Bit 10 also provides advantages over known bits used in horizontal drilling of cobble formations, and in particular, in steering in a downward direction. Generally, steering a horizontal bit in a loose rock cobble formation can be unpredictable due to the non-uniform nature of typical loose rock cobble formations. Known conventional drill bits utilizing a steering plane tend to rise in loose cobble when drilling straight. The cobble drops by gravity and gets beneath the steering plane, thereby building a ramp of debris that deviates the bit upwardly. A bit according to the invention tends to alleviate this problem through the use of relieved froward end face 16 and narrow leading side surface 18. When steering the bit in a downward direction, a bit 10 according to the invention tends to penetrate under the cobble, lifting the cobble while forcing the bit in a downward direction. Offsetting the front end face 16 further aids in forcing the bit in a downward direction by attacking the formation at a more extreme angle.
Utilizing a steering motion over a limited range of degrees such as described in Runquist U.S. Pat. No. 5,778,991, incorporated by reference herein, with limited movement to the rear allows bit 10 a new ‘bite’ without letting the cobbles fall to the bottom of the bore. In this method, materials dislodged during the drilling operation serve as a ramp or inclined surface against which the bit is thrust to guide the bit in the desired direction. The use of offset and relieved leading face 16 together with narrow trailing side surface 18, spoon shaped body 12 facilitates steering in this manner. To further aid in steering, bit 10 is also provided with a conical inner surface or face 28 that is offset in that the face widens between leading side surface 18 and trailing side surface 22. As shown, conical inner face 28 is provided with a plurality of carbide stud inserts 26 to protect the bit 10 from abrasion.
A heel 30 centrally located toward the rear of conical face 28 further aids in steering the bit by providing a bearing surface that reacts against material dislodged during boring and formed into a ramp by conical inner face 28. During the boring operation, soil and debris accumulating under conical inner face 28 provides a ramp that aids in steering the bit and also compacts the formation to prevent it from falling back in the bore as the bit is advanced. Conical inner face 28 may also be used to steer bit 10 in soil using the “push to steer” method well known in the art.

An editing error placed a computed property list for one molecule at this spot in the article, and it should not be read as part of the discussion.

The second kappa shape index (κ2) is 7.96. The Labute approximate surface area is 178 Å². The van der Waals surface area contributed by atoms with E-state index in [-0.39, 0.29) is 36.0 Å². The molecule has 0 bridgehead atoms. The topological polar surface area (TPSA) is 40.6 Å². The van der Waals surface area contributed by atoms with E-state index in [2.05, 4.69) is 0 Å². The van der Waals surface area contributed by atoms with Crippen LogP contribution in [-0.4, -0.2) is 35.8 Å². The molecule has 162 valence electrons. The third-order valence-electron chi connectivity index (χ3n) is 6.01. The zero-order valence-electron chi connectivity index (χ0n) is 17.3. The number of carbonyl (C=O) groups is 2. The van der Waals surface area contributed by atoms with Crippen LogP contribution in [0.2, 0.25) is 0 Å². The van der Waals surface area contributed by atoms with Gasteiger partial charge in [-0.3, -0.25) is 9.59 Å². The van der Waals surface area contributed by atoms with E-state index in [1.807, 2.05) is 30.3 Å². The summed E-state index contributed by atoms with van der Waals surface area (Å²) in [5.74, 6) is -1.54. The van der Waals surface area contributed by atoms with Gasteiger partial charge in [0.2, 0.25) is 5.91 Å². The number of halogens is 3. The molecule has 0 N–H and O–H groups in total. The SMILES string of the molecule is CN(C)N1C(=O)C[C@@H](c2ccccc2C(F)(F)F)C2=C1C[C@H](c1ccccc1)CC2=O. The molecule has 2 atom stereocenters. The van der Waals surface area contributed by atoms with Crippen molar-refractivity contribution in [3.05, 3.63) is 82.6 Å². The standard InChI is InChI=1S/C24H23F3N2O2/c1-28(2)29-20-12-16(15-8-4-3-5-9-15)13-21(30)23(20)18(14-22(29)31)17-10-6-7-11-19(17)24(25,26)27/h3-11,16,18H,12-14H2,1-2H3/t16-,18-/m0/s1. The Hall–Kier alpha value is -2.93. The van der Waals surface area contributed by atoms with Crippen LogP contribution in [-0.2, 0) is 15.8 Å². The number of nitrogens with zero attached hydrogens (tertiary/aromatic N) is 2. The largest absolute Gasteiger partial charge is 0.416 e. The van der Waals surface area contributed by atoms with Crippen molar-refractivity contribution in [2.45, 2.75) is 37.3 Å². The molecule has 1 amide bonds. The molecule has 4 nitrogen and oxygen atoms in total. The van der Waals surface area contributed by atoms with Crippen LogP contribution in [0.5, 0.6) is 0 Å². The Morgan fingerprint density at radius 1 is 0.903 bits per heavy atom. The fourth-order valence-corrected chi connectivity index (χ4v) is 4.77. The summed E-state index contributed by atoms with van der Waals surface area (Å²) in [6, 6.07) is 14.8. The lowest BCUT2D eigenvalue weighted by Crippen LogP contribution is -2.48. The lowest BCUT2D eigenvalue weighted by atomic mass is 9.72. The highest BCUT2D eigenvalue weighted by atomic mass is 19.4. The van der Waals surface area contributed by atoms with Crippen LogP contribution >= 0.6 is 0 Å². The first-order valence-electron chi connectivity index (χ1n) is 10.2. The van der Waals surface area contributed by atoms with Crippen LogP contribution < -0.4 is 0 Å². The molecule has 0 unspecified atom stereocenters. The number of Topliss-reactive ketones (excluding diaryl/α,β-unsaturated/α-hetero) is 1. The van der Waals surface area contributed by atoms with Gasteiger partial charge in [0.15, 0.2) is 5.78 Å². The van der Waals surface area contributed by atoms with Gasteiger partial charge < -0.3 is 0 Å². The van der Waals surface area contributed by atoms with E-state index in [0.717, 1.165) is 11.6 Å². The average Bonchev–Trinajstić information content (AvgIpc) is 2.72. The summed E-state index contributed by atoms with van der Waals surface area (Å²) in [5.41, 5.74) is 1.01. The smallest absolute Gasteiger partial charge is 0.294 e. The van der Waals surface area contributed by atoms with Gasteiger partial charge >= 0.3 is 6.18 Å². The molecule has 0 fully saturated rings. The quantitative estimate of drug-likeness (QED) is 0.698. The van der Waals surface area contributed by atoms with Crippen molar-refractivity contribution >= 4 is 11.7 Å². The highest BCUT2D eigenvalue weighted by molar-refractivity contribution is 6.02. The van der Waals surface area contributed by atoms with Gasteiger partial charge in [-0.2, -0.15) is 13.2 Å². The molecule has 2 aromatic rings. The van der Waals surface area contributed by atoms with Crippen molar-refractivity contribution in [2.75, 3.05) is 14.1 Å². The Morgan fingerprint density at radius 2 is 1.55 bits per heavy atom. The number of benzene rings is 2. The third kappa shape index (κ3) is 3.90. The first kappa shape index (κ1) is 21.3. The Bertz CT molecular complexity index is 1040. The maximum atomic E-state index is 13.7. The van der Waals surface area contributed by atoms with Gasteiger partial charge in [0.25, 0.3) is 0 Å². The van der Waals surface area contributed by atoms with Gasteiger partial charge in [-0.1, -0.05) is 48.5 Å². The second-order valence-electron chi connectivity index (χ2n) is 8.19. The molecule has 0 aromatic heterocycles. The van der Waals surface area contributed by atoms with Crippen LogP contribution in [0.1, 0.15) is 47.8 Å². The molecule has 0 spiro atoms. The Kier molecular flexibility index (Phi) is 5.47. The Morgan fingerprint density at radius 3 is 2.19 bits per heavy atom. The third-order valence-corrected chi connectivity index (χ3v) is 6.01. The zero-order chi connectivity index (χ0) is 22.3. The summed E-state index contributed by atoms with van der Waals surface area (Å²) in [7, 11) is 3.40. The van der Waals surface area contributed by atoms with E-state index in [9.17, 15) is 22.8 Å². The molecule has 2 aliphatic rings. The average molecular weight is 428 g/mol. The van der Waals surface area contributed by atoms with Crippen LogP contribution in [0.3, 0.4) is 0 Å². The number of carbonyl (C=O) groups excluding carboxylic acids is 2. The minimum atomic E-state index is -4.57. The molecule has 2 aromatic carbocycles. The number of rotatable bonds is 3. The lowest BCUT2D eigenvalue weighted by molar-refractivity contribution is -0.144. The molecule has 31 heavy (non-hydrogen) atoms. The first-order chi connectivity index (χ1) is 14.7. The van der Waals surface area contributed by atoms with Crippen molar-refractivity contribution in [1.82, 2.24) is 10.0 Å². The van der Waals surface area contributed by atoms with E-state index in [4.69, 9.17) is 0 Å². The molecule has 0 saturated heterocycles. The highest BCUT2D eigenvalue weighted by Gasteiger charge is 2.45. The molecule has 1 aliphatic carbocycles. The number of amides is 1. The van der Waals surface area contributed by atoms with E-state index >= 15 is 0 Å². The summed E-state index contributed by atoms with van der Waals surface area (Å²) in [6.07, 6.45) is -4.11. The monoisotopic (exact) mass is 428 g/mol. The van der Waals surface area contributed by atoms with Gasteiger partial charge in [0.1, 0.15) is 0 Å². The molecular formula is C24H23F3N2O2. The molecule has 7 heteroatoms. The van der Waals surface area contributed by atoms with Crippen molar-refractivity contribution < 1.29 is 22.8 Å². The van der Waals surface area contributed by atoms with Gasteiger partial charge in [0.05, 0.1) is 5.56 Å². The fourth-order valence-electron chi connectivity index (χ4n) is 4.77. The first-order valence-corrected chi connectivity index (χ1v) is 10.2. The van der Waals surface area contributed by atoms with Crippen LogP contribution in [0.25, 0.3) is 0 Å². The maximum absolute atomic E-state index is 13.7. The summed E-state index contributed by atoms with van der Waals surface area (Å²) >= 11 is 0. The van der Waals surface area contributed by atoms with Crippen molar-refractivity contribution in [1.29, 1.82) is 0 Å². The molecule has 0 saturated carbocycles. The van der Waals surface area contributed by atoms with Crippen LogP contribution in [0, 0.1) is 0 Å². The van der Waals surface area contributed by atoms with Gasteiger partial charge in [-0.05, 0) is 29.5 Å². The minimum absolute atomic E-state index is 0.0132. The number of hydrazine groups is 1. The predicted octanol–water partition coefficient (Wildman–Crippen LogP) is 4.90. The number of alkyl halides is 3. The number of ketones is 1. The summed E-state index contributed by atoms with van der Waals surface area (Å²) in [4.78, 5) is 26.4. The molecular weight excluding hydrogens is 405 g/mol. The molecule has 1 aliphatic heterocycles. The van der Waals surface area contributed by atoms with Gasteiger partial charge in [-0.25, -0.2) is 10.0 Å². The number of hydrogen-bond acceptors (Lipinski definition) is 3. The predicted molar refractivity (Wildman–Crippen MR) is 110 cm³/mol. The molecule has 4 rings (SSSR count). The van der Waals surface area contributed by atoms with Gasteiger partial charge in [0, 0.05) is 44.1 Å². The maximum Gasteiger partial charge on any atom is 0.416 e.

As best shown in FIGS. 4 and 5 bit 10 is provided with a plurality of fluid ports or nozzles 24 for the passage of drilling fluid from a drillstring through bit 10 and into the borehole. The drilling fluid serves to clean and lubricate the bit as well as flush away the softer material between the rocks, allowing leading corner 20 of bit 10 to move more easily between the rocks in the formation. As is known in the art, base 14 and body 12 are provided with passages so that drilling fluid pumped through the drill string may flow through bit 10 for ejection directly into the bore hole.
Turning now to FIGS. 6-10 a second embodiment of a bit 50 in accordance with the invention includes a generally cylindrical base 52 and a spoon-shaped body 54 with a conical inner face 64. As in the case of the embodiment illustrated in FIGS. 1-5 and described above, body 54 includes an angled or relieved front end face 56 and a leading side surface 58 that is narrower than trailing side surface 60. As shown, front end face 56 and leading side surface 58 are provided with a plurality of apertures 61 for receiving carbide studs to protect bit 50 from abrasion during the drilling operation. As best shown in FIGS. 7 and 10 front end face defines a circumferential arc of less than 270 degrees, preferably in the range of 30 to 180 degrees. Front end face 56 is rearwardly inclined from corner 62 at an angle α of up to 30°, preferably from about 5° to about 20°. The combination of angled front end face 56 with narrow leading side surface 58 forms a corner 66 at the intersection of front end face 56 and leading side surface 58 that provides the benefits and advantages of bit 10, described above in connection with FIGS. 1-5.